Embargoed until: September 01, 2022 13:00 CEST
For whom the black hole rings
First strong observational evidence for multimode ringdown in a binary black hole collision
An international team led by researchers from the Max Planck Institute for Gravitational Physics (Albert Einstein Institute, AEI) in Hannover has found the first strong observational evidence for multiple gravitational-wave frequencies in a binary black hole ringdown. The team discovered that the intermediate-mass black hole formed in the GW190521 event vibrated briefly at at least two frequencies after the merger. This ringdown is a fundamental prediction from general relativity. Its observation allows tests of the theory and of the black hole no-hair theorem. The scientists found no violations of the theorem or deviations from general relativity. It was widely assumed that this observation would be impossible before the next generation of gravitational-wave detectors. The results were published in Science today.
When two black holes collide, gravitational waves are emitted in three phases: when they inspiral, when they merge, and when the newly formed initially lopsided black hole settles into its final stage. The last phase, called “ringdown”, is a fraction-of-a-second period of black hole vibrations that – according to Einstein’s theory of general relativity – encode information about the mass and the spin of the final black hole.
A black hole rings like a bell
“The black hole is similar to a rung bell, which produces a spectrum of multiple fading tones, that encode information about the bell,” explains Collin Capano, researcher in the Observational Relativity and Cosmology department at the Max Planck Institute for Gravitational Physics (Albert Einstein Institute, AEI) in Hannover and corresponding author of the study published in Science today.
An international team led by researchers from the AEI Hannover analyzed public LIGO and Virgo data from the GW190521 event, the binary black hole merger with the highest total mass observed to date. They discovered a chord of two damped tones (also called “quasi-normal modes”) present in the gravitational waves emitted during the ringdown phase of the event.
First multimode observation in a black hole ringdown
“This is the first time a multimode observation – in other words, the detection of two vibration frequencies of a deformed black hole – has been achieved. It was widely assumed this would not be possible before the next generation of gravitational-wave detectors,” says Capano.
The researchers performed an agnostic search for the frequencies present in GW190521’s ringdown. They searched for individual fading tones and did not assume any relation between the modes’ frequencies and their damping times. They identified two modes: A fundamental mode at a frequency of 63 Hertz and a sub-dominant one at 98 Hertz with damping times of 26 milliseconds and 30 milliseconds, respectively. These measurements agree with numerical relativity simulations of black hole collisions.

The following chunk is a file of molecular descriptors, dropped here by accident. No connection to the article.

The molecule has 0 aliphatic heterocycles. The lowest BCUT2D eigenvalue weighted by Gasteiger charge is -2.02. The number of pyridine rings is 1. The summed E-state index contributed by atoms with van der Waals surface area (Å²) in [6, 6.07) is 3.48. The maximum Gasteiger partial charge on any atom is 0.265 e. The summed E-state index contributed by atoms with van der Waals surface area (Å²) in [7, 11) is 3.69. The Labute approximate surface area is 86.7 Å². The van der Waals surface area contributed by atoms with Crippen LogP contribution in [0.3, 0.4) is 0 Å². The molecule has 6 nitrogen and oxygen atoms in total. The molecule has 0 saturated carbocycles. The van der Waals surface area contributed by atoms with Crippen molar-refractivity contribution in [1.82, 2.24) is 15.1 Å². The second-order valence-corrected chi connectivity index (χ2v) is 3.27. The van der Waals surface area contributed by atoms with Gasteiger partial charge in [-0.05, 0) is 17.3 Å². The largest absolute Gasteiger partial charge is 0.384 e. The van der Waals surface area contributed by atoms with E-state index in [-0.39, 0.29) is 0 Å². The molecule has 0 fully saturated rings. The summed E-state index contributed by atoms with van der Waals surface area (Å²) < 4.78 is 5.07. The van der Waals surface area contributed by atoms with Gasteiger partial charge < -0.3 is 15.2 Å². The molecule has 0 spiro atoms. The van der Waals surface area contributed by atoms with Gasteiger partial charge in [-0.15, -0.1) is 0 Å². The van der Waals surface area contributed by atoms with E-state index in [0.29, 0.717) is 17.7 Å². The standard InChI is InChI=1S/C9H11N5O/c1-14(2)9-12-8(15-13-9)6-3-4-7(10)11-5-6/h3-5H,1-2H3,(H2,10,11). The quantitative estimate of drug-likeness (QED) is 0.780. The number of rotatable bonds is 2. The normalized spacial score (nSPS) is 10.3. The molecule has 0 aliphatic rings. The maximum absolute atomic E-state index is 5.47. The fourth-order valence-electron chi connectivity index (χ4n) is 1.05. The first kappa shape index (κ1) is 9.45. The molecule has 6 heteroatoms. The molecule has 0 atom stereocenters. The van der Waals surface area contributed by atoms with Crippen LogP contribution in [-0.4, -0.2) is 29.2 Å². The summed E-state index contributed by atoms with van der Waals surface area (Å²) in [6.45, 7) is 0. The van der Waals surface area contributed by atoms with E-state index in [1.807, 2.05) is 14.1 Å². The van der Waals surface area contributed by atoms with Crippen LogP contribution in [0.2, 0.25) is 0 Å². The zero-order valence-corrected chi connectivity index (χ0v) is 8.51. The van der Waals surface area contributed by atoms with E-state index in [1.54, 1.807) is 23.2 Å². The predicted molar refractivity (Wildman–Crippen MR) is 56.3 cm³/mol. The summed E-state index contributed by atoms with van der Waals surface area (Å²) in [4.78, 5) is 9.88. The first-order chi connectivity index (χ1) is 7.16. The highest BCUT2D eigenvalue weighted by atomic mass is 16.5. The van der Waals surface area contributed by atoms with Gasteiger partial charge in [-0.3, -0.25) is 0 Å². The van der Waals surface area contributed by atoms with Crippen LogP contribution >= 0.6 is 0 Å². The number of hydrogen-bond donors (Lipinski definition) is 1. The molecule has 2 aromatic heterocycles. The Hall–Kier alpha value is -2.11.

No hair on GW190521
The no-hair theorem states that in general relativity black holes are completely characterized by three externally accessible quantities: their mass and their spin, and their electric charge, which vanishes for astrophysical black holes. No further information, or additional “hair” is required to described them. The frequencies of the ringdown modes and their damping times of the black hole formed in GW190521 must therefore be determined by mass and spin only.
Numerical simulation of a heavy black-hole merger (GW190521)
“We tested the black hole no-hair theorem by comparing the frequencies and the damping times of the two modes we found in the GW190521 ringdown,” says Julian Westerweck, a PhD student in the Observational Relativity and Cosmology department at AEI Hannover and co-author of the publication. “Reassuringly, GW190521 passed the test and we found no signs of any black hole physics beyond Einstein’s general theory of relativity.”
The research team assumed that the frequency and decay time of the fundamental vibration mode of the black hole depend on its mass and spin as predicted by Einstein’s theory. They allowed the frequency and decay time of the second mode they found to deviate from the values expected in general relativity and checked how well such deviations fit the observations. Their analysis showed the absence such deviations and that GW190521 is consistent with Einstein’s theory.
“We can now also lay to rest two alternative proposals about the somewhat mysterious nature of GW190521,” says Badri Krishnan, group leader at AEI Hannover and professor at Radboud University. “Both a head-on collision of exotic stars and the collapse of a massive star to a black hole with a high-mass disk are excluded now, as they are not compatible with the observed multimodal ringdown.”